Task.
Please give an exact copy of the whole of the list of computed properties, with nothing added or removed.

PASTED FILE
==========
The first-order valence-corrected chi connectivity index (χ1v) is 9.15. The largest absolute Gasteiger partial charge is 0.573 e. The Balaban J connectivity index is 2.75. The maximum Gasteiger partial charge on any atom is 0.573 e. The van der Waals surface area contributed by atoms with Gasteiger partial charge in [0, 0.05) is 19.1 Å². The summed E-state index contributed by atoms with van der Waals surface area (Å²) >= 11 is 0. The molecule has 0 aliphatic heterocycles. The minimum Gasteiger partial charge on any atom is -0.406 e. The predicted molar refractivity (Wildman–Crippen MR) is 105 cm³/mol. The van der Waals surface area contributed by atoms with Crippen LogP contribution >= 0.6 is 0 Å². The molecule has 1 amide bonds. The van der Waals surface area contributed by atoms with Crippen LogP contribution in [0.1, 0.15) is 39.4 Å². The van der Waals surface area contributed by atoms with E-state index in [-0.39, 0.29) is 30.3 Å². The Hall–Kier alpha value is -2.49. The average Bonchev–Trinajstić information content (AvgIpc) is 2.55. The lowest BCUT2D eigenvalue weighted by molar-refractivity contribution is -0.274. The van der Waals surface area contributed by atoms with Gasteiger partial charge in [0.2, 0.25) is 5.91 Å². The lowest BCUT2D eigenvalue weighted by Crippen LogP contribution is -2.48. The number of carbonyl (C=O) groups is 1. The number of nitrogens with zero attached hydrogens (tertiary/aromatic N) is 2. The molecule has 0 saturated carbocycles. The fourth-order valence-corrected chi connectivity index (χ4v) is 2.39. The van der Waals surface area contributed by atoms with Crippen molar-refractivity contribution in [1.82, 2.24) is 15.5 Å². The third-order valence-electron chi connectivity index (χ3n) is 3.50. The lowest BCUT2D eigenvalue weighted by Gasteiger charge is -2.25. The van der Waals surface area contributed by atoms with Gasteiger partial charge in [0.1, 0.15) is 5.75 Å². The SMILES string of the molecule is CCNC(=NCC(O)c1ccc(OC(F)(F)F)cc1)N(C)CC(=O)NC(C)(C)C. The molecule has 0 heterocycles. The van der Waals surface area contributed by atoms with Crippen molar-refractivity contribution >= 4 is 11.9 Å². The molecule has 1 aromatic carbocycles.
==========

The first-order valence-corrected chi connectivity index (χ1v) is 9.15. The largest absolute Gasteiger partial charge is 0.573 e. The Balaban J connectivity index is 2.75. The maximum Gasteiger partial charge on any atom is 0.573 e. The van der Waals surface area contributed by atoms with Gasteiger partial charge in [0, 0.05) is 19.1 Å². The summed E-state index contributed by atoms with van der Waals surface area (Å²) >= 11 is 0. The molecule has 0 aliphatic heterocycles. The minimum Gasteiger partial charge on any atom is -0.406 e. The predicted molar refractivity (Wildman–Crippen MR) is 105 cm³/mol. The van der Waals surface area contributed by atoms with Crippen LogP contribution >= 0.6 is 0 Å². The molecule has 1 amide bonds. The van der Waals surface area contributed by atoms with Crippen LogP contribution in [0.1, 0.15) is 39.4 Å². The van der Waals surface area contributed by atoms with E-state index in [-0.39, 0.29) is 30.3 Å². The Hall–Kier alpha value is -2.49. The average Bonchev–Trinajstić information content (AvgIpc) is 2.55. The lowest BCUT2D eigenvalue weighted by molar-refractivity contribution is -0.274. The van der Waals surface area contributed by atoms with Gasteiger partial charge in [0.2, 0.25) is 5.91 Å². The lowest BCUT2D eigenvalue weighted by Crippen LogP contribution is -2.48. The number of carbonyl (C=O) groups is 1. The number of nitrogens with zero attached hydrogens (tertiary/aromatic N) is 2. The molecule has 0 saturated carbocycles. The fourth-order valence-corrected chi connectivity index (χ4v) is 2.39. The van der Waals surface area contributed by atoms with Crippen molar-refractivity contribution in [1.82, 2.24) is 15.5 Å². The third-order valence-electron chi connectivity index (χ3n) is 3.50. The lowest BCUT2D eigenvalue weighted by Gasteiger charge is -2.25. The van der Waals surface area contributed by atoms with Gasteiger partial charge in [0.1, 0.15) is 5.75 Å². The SMILES string of the molecule is CCNC(=NCC(O)c1ccc(OC(F)(F)F)cc1)N(C)CC(=O)NC(C)(C)C. The molecule has 0 heterocycles. The van der Waals surface area contributed by atoms with Crippen molar-refractivity contribution >= 4 is 11.9 Å². The molecule has 1 aromatic carbocycles.